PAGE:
26 The LORD backed off, and didn’t hurt anyone. Zipporah, still talking about the circumcision said, “I married into bloody rituals like this.”
Reunion of Moses and Aaron27 The LORD told Aaron, “Go meet Moses in the badlands.” So he did. The two met at God’s mountain, where Aaron greeted Moses with a kiss. 28 Moses brought Aaron up to date, telling him everything God wanted them to say and do when they met with the people.
29 Moses and Aaron met first with the Israelite leaders. 30 Aaron delivered the entire message God gave Moses. Then Moses performed the signs God gave him to convince the people. 31 It worked. The people believed. When they heard that the LORD had been listening to their prayers and was concerned about their troubles, they bowed to thank and worship him.
The Hebrew word is matteh. It can also mean a club used for protection against predators. Or it can refer to a shepherd’s staff, used to hook and pull sheep from danger.
That’s not the safe way to pick up a snake. The snake can whip around and bite.
Symptoms of a skin disease that under future Jewish law will render people ritually unclean, and unfit to worship God at the worship center. Once the skin problem clears up, the priest must declare the person healed. After that, there are cleansing rituals (Leviticus 13).
This “Lord” is not in all capital letters like most other “LORD” spellings throughout the Bible. “LORD” appears around 7,000 times in the Christian Bible, which makes it the most common way of referring to God. The lower-case “Lord” is a translation of the Hebrew word Adonai. It refers to God as our master, our life coach, or the boss. He’s in charge of us, and we try to obey him. “LORD” is the spelling most Bibles use when the writer refers to the name of God. Moses asked God what his name was, and God said Moses should tell the Israelite ancestors of the Jews that his name is “I AM” (Exodus 3:14). In the original Hebrew language, the name is spelled with only consonants—no vowels. It’s an ancient shorthand, to save hides used to make scrolls. The name is YHWH. Without knowing which vowels, most scholars have settled on YAHWEH, pronounced YAH-way. God’s name is so sacred to many Jews that they refuse to speak it. Instead, they’ll use names that describe the character of God, such as Adonai, which means “my Lord.” They won’t even write the name. In English, they’ll spell the name G-d.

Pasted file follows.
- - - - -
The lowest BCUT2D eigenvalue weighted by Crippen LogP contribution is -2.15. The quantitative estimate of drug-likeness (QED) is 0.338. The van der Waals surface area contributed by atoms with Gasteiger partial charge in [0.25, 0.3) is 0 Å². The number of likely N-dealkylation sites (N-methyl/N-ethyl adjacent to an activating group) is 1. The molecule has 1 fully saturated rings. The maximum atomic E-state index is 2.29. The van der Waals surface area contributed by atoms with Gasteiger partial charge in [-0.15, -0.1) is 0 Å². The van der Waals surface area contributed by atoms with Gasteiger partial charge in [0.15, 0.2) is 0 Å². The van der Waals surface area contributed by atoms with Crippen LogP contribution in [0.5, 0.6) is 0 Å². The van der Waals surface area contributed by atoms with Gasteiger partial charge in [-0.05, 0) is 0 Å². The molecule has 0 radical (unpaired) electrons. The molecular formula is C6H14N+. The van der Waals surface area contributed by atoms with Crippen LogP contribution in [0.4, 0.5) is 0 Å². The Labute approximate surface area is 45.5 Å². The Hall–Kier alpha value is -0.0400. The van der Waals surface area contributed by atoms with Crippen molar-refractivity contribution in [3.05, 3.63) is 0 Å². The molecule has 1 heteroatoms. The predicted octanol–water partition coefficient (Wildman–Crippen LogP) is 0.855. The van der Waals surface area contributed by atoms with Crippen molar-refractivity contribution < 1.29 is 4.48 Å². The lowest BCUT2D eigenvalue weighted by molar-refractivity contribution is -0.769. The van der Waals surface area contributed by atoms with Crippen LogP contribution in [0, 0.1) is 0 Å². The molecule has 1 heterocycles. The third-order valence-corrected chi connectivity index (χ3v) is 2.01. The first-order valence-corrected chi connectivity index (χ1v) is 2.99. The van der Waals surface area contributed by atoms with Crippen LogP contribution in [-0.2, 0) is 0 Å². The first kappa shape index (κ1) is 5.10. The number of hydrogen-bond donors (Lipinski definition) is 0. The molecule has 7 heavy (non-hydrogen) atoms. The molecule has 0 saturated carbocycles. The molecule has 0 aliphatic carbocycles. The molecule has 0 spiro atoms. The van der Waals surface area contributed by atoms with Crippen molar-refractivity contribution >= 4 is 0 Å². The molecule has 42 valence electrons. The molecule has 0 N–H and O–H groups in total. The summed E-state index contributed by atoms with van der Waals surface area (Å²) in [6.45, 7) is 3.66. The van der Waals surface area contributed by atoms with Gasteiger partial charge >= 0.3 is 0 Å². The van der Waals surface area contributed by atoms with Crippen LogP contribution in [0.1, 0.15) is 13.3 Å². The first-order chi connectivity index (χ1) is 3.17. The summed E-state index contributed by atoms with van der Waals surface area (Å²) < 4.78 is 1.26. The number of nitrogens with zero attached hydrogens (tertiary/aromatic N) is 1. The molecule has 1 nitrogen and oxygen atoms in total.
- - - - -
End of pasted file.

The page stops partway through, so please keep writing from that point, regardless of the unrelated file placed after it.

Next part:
Aaron was the older brother of Moses. He would become Israel’s first high priest in charge of the tent worship center the Hebrew refugees used during their 40-year exodus back to the homeland God promised to give to Abraham’s descendants.
Literally, “signs.” It’s a sign from God, evidence to substantiate a claim.
Although only one son of Moses has been mentioned so far (the first-born Gorshem in Exodus 2.22), a second son, Eliezer, was apparently born later and is mentioned together with his brother in Exodus 18:3–4.
This would have been a trip of at least about 200 miles (320 km). That’s measuring from Midian’s western border along the Red Sea’s Gulf of Aqaba, to Egyptian cities in the north, such as Pithom Rameses, and Avaris. At 20 miles (32 km) a day, that’s roughly a 10-day walk across unwelcome landscape.
The text doesn’t say the oldest son got extra attention, but it was a part of the culture. By that time, it was customary for the oldest son to get a double share of the inheritance.
This is one of those Bible stories that leaves everyone guessing about nearly everything in the story. That’s why Bible translations differ so much. It’s unclear why God was threatening to attack Moses. And it makes zero sense in the progression of the story. Some scholars say this is like a condensed version of a story that make God’s motive clear. One question scholars raise: Was God compelling Moses to do what all descendants of Abraham are supposed to do with their male children: circumcise them?